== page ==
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Issue 52, 2017, Issue in Progress
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Molecular interactions between DOPA and surfaces with different functional groups: a chemical force microscopy study

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Abstract

The adhesion of mussel foot proteins (Mfps) to a variety of surfaces has been widely investigated, but the mechanisms behind the mussel adhesion to surfaces with different properties are far from being understood. Most of Mfps contain a significant amount of 3,4-dihydroxyphenylalanine (DOPA) which is considered to be responsible for the strong wet adhesion. In the present work, self-assembled monolayers (SAMs) were prepared as a series of model surfaces with variable functional groups. DOPA-surface interactions were investigated using chemical force microscopy (CFM) for the first time, in which an atomic force microscope (AFM) tip was chemically modified with DOPA terminated groups. The ability of DOPA to adhere to different surfaces with variable wettability was compared, showing that DOPA behaves with the strongest and weakest adhesion to C6H5- and OH-terminated surfaces, respectively. The interaction strength of DOPA at different surfaces does not always increase with the increase of surface wettability, because the hydrophobic interaction does not play a decisive role in DOPA adhering to surfaces. By the use of classical and extended Derjaguin–Landau–Verwey–Overbeek (DLVO) theories, the contribution of non-DLVO forces was isolated. We found out DOPA can adhere to each surface functional group, since DOPA residues containing o-hydroxy or aromatic rings alone can control the adhesion process, and the aromatic ring is oriented perpendicularly or parallel to the surface. This study served as a basis for understanding the relationship between DOPA adhesion mechanisms and different wet surfaces, representing important concepts for the design of bioadhesive materials and anti-adhesion surfaces.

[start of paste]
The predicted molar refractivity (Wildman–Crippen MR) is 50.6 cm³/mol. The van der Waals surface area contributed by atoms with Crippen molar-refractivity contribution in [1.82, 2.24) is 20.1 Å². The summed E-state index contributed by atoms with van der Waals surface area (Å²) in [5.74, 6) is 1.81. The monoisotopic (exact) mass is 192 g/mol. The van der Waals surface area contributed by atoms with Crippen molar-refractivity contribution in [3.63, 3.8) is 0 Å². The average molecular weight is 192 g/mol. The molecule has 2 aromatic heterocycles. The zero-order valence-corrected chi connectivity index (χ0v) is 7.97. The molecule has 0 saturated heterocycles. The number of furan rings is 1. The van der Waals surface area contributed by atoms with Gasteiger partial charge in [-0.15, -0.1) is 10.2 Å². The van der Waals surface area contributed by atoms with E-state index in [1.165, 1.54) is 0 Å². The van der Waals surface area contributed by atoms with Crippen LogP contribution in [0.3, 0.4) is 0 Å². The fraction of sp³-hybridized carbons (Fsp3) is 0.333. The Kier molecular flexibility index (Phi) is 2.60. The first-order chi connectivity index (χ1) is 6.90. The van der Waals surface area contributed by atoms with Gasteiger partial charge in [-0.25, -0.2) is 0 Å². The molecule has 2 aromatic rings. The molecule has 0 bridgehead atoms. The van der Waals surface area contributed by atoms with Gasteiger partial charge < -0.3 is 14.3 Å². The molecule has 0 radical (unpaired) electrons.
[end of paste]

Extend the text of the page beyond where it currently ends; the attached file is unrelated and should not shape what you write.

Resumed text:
Graphical abstract: Molecular interactions between DOPA and surfaces with different functional groups: a chemical force microscopy study

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Publication details

The article was received on 14 Apr 2017, accepted on 20 Jun 2017 and first published on 26 Jun 2017


Article type: Paper
DOI: 10.1039/C7RA04228K
Citation: RSC Adv., 2017,7, 32518-32527
  • Open access: Creative Commons BY license
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    Molecular interactions between DOPA and surfaces with different functional groups: a chemical force microscopy study

    W. Zhang, H. Yang, F. Liu, T. Chen, G. Hu, D. Guo, Q. Hou, X. Wu, Y. Su and J. Wang, RSC Adv., 2017, 7, 32518
    DOI: 10.1039/C7RA04228K

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